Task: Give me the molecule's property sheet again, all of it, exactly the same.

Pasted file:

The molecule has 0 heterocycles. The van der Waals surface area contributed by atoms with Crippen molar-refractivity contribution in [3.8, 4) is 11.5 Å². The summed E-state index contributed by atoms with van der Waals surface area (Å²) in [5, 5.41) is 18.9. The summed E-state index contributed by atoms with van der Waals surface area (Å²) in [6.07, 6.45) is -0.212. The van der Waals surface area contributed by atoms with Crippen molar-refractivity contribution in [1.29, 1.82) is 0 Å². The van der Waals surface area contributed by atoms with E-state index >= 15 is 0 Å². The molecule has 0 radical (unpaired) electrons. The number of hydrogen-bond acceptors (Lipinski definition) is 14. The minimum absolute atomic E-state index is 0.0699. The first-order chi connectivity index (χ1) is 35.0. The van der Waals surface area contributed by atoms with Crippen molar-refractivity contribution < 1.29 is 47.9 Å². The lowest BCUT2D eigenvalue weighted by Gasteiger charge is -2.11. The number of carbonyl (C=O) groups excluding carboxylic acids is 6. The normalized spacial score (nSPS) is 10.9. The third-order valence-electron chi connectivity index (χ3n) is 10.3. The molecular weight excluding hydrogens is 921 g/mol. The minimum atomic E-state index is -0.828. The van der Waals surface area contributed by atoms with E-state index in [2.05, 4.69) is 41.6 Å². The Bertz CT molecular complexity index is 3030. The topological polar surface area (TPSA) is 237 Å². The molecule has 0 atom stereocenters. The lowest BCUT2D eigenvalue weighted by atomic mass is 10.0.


The molecule has 0 heterocycles. The van der Waals surface area contributed by atoms with Crippen molar-refractivity contribution in [3.8, 4) is 11.5 Å². The summed E-state index contributed by atoms with van der Waals surface area (Å²) in [5, 5.41) is 18.9. The summed E-state index contributed by atoms with van der Waals surface area (Å²) in [6.07, 6.45) is -0.212. The van der Waals surface area contributed by atoms with Crippen molar-refractivity contribution in [1.29, 1.82) is 0 Å². The van der Waals surface area contributed by atoms with E-state index >= 15 is 0 Å². The molecule has 0 radical (unpaired) electrons. The number of hydrogen-bond acceptors (Lipinski definition) is 14. The minimum absolute atomic E-state index is 0.0699. The first-order chi connectivity index (χ1) is 35.0. The van der Waals surface area contributed by atoms with Crippen molar-refractivity contribution < 1.29 is 47.9 Å². The lowest BCUT2D eigenvalue weighted by Gasteiger charge is -2.11. The number of carbonyl (C=O) groups excluding carboxylic acids is 6. The normalized spacial score (nSPS) is 10.9. The third-order valence-electron chi connectivity index (χ3n) is 10.3. The molecular weight excluding hydrogens is 921 g/mol. The minimum atomic E-state index is -0.828. The van der Waals surface area contributed by atoms with E-state index in [2.05, 4.69) is 41.6 Å². The Bertz CT molecular complexity index is 3030. The topological polar surface area (TPSA) is 237 Å². The molecule has 0 atom stereocenters. The lowest BCUT2D eigenvalue weighted by atomic mass is 10.0.